Barney Rosset, heroic and maverick publisher, founder of the legendary Grove Press (he paid $3000 for the nascent press in 1951), champion at the forefront of the key battles in the 20th Century against literary censorship, died at a hospital in New York last night. He was 89 (he had been undergoing a double heart-valve replacement procedure). Here (at Legacy.com) is the brief AP notice. Here’s his obituary in the New York Times, in the LA Times, and The Guardian. Here‘s Becky Krystal in The Washington Post.
From his testimony in the “Howl” trial (alongside fellow Evergreen Review publisher, Don Allen): “The second issue of Evergreen Review, which was devoted to the work of writers in the San Francisco Bay Area, attempted in large part to show the kinds of serious writing being done by the postwar generation. We published Allen Ginsberg’s poem “Howl” in that issue because we believe that it is a significant modern poem, and that Allen Ginsberg’s intention was to sincerely and honestly present a portion of his own experience of the life of his generation…”.
Allen (from a letter to Gary Snyder, December 18 1991): “I’ve nominated (for third time) Barney Rosset for American Academy‘s “Distinguished Services to the Arts” for his long and successful 1958-65 + battle against censorship in books – and later, film.”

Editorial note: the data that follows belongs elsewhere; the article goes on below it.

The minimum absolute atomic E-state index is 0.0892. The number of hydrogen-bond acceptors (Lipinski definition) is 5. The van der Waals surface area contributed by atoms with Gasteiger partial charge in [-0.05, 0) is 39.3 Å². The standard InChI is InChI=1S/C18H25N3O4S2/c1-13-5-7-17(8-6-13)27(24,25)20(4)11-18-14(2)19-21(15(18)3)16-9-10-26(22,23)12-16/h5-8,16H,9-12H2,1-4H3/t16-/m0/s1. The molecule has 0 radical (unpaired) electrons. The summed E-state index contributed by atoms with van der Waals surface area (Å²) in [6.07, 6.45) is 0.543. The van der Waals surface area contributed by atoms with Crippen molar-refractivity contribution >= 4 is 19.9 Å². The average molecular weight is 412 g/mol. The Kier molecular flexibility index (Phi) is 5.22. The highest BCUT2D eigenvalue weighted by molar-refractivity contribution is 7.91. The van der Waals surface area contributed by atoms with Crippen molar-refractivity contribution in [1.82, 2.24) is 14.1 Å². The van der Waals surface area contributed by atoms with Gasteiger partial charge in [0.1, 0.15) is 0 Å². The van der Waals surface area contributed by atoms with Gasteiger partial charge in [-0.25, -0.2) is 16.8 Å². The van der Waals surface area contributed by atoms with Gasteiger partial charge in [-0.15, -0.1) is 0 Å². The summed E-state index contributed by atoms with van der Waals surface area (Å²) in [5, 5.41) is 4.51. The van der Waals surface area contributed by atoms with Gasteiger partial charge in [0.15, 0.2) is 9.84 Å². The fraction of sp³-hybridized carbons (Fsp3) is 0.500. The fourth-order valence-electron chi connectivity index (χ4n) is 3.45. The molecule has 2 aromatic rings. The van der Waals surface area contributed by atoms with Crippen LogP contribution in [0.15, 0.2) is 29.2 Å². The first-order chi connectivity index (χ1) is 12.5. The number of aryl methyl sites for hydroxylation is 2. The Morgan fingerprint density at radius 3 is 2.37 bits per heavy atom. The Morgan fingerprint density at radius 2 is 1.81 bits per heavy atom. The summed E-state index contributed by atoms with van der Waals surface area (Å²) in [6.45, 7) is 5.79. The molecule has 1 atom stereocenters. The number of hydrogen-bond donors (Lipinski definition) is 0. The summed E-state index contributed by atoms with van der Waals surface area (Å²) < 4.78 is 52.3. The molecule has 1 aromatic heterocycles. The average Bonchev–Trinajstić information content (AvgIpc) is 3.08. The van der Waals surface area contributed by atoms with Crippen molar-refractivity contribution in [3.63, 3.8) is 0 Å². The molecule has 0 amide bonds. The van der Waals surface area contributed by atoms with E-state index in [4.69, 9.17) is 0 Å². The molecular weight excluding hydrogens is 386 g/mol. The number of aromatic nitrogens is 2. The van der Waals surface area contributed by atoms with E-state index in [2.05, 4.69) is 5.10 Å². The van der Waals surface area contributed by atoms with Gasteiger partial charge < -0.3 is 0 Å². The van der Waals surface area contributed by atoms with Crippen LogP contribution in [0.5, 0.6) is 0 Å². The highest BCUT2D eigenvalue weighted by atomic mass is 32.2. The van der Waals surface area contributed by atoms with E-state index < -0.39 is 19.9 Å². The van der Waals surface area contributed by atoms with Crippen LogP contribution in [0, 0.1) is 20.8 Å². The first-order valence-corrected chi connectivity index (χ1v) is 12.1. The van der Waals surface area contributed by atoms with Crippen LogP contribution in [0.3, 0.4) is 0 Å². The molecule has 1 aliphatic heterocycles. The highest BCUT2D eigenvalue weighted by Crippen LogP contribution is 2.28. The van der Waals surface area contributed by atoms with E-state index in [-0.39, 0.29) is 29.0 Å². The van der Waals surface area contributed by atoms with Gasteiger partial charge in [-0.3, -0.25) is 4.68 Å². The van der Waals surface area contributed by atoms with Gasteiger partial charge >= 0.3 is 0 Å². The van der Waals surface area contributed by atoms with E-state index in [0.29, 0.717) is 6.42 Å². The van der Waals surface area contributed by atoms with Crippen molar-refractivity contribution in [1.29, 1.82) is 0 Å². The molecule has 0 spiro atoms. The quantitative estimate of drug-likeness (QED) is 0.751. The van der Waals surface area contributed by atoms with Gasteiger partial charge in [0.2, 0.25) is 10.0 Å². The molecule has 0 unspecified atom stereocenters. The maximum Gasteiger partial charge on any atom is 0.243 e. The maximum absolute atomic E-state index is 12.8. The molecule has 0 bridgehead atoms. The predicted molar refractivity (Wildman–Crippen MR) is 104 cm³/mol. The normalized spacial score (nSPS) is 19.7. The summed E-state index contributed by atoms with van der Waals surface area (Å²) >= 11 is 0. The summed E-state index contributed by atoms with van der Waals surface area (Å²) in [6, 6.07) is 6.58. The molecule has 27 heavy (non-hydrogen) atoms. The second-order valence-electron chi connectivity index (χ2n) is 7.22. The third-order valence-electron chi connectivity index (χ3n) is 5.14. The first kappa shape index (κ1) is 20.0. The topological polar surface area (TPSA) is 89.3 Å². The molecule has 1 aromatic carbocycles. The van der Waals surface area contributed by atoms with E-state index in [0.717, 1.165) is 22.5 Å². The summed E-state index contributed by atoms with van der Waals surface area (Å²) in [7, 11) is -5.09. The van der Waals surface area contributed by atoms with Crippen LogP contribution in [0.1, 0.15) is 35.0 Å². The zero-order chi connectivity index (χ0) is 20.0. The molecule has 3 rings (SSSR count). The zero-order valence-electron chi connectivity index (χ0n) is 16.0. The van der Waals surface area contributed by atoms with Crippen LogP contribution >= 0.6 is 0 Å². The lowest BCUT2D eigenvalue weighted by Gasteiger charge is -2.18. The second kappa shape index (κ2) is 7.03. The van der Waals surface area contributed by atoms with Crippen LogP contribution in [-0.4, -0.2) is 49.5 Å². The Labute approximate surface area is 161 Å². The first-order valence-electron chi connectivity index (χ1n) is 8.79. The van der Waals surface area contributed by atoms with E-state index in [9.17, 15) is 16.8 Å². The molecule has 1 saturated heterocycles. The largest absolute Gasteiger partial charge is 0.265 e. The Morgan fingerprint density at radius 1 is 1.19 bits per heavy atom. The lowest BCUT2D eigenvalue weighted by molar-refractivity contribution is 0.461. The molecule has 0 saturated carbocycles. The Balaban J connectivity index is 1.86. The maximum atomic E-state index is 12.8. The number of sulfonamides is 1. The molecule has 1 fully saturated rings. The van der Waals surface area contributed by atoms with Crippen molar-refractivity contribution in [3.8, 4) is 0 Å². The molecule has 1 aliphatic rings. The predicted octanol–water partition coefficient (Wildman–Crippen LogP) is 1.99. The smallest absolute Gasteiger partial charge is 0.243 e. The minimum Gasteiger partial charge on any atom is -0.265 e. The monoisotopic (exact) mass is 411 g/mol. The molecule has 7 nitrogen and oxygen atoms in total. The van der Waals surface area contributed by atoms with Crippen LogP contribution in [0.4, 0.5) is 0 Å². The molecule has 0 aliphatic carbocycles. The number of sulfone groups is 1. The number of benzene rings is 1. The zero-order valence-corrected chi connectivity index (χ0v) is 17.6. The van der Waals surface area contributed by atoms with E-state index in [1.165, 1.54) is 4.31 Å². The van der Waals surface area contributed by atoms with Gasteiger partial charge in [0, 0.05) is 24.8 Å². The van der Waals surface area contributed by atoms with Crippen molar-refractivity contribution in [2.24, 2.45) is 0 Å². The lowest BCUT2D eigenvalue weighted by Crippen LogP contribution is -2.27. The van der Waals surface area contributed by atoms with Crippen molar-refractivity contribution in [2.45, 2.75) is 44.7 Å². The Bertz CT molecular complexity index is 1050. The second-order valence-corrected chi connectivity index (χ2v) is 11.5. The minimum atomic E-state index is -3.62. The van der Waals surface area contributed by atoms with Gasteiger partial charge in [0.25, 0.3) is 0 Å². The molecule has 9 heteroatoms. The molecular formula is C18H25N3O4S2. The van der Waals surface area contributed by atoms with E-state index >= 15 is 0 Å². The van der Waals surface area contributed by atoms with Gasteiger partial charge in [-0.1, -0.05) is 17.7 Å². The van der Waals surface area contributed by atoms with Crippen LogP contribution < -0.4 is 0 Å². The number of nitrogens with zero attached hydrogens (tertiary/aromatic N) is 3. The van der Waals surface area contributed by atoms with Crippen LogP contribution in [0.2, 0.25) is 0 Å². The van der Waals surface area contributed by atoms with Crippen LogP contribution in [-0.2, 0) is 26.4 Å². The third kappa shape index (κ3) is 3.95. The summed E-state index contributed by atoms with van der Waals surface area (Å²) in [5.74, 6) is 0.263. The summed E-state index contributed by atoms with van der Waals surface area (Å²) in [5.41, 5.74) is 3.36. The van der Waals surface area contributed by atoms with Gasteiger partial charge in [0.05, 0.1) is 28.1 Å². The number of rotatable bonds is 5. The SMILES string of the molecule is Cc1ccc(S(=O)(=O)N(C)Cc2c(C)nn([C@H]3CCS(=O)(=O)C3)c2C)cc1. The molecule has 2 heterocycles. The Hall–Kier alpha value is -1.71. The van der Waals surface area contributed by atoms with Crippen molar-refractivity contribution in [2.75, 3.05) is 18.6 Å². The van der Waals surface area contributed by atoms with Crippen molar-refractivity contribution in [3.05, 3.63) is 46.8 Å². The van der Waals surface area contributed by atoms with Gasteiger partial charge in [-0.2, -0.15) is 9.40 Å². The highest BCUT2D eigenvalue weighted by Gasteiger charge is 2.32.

(In 1988, largely on Allen’s instigation, the PEN American Center awarded him with its Publisher Citation, for “distinctive and continuous service to international letters, to the freedom and dignity of writers, and to the free transmission of the printed word across the barriers of poverty, ignorance, censorship, and repression”).
Ken Jordan’s 1997 Paris Review interview is essential reading. As is (essential viewing) Neil Ortenberg and Daniel O’Connor’s “Obscene: A Portrait of Barney Rosset and Grove Press” (a review of the latter, from New York magazine, can be found here).